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News January 12, 2015 Issue

Will the SEC Revisit the 1940 Acts in 2015?

Itís been more than 20 years since the SEC took a fresh comprehensive look at the Investment Company Act of 1940, and even longer since it revisited the Advisers Act of 1940. Will 2015 be the year when at least one of these landmark legislative milestones is comprehensively revisited?

It may be, if the comments made by Division of Investment Management director Norm Champ in a speech last month are read as an initial step toward such a review, suggested Willkie Farr partner and former Division of Investment Management director Barry Barbash.

Champ, speaking at the Investment Company Instituteís 2014 Securities Laws Development Conference on December 10 in Washington, D.C. (see related article this issue), noted that 2015 will mark the 75th anniversary of both Acts, and that the SEC will mark the year "with a day of roundtables and dialogue, including opportunities to hear from industry pioneers, former regulators and bright lights from academia," which Barbash suggested may mean the beginning of revisiting the statutes.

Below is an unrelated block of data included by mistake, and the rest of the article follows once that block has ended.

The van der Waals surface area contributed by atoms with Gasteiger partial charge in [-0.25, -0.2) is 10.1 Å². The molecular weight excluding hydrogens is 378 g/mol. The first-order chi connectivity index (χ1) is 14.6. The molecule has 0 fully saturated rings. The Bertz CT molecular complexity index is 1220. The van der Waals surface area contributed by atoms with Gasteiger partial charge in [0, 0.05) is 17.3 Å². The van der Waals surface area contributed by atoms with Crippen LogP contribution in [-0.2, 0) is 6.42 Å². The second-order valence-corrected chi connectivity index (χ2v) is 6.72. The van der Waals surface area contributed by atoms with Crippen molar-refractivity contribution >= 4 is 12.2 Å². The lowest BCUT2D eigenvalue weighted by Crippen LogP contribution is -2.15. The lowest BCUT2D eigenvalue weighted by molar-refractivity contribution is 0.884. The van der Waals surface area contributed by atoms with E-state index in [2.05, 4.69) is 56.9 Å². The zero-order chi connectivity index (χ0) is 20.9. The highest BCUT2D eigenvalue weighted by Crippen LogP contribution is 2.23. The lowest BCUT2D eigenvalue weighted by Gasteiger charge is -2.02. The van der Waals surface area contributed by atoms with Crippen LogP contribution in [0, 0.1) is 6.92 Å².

"The last time the Investment Company Act was really looked at from a big picture point of view was in May 1992, and it probably is time to look at it again," Barbash said. That review resulted in a detailed analysis with significant recommendations, "Protecting Investors: A Half Century of Investment Company Regulation," more informally known as the "Red Book Study."

On the other handÖ

One former SEC official who was credited with a leadership role in the Red Book Study by the Investment Management Division director at the time,

Marianne Smythe, does not think a revisit of the Investment Company Act is likely. "Itís a major undertaking," said Wilmer Hale partner and former SEC Division of Investment Management associate director Matthew Chambers. "It would take a significant commitment of Division resources to do it. Also, it would be surprising to revisit a securities law so soon after the Dodd-Frank Act, which revised the securities laws significantly."

Champís comment regarding roundtables, he said, and dialogues may mean nothing more than a one-day ceremony, although he added that "the ceremony could open something."